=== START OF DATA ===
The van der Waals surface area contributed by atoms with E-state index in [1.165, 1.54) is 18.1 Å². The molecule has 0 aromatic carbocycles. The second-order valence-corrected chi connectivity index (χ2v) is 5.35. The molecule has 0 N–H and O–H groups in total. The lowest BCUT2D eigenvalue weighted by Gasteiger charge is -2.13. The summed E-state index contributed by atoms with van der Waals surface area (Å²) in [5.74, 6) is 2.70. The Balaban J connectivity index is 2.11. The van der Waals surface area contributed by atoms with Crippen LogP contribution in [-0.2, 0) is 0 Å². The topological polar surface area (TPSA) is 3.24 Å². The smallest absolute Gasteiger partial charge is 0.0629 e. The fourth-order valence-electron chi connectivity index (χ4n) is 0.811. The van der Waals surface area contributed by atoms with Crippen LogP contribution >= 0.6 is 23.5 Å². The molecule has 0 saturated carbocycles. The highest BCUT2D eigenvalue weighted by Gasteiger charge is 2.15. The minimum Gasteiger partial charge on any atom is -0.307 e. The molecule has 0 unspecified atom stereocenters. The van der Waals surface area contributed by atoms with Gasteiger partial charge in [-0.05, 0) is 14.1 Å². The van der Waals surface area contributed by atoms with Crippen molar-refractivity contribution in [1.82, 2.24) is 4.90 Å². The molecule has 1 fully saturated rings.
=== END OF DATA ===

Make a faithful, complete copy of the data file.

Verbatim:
The van der Waals surface area contributed by atoms with E-state index in [1.165, 1.54) is 18.1 Å². The molecule has 0 aromatic carbocycles. The second-order valence-corrected chi connectivity index (χ2v) is 5.35. The molecule has 0 N–H and O–H groups in total. The lowest BCUT2D eigenvalue weighted by Gasteiger charge is -2.13. The summed E-state index contributed by atoms with van der Waals surface area (Å²) in [5.74, 6) is 2.70. The Balaban J connectivity index is 2.11. The van der Waals surface area contributed by atoms with Crippen LogP contribution in [-0.2, 0) is 0 Å². The topological polar surface area (TPSA) is 3.24 Å². The smallest absolute Gasteiger partial charge is 0.0629 e. The fourth-order valence-electron chi connectivity index (χ4n) is 0.811. The van der Waals surface area contributed by atoms with Crippen LogP contribution >= 0.6 is 23.5 Å². The molecule has 0 saturated carbocycles. The highest BCUT2D eigenvalue weighted by Gasteiger charge is 2.15. The minimum Gasteiger partial charge on any atom is -0.307 e. The molecule has 0 unspecified atom stereocenters. The van der Waals surface area contributed by atoms with Gasteiger partial charge in [-0.05, 0) is 14.1 Å². The van der Waals surface area contributed by atoms with Crippen molar-refractivity contribution in [1.82, 2.24) is 4.90 Å². The molecule has 1 fully saturated rings.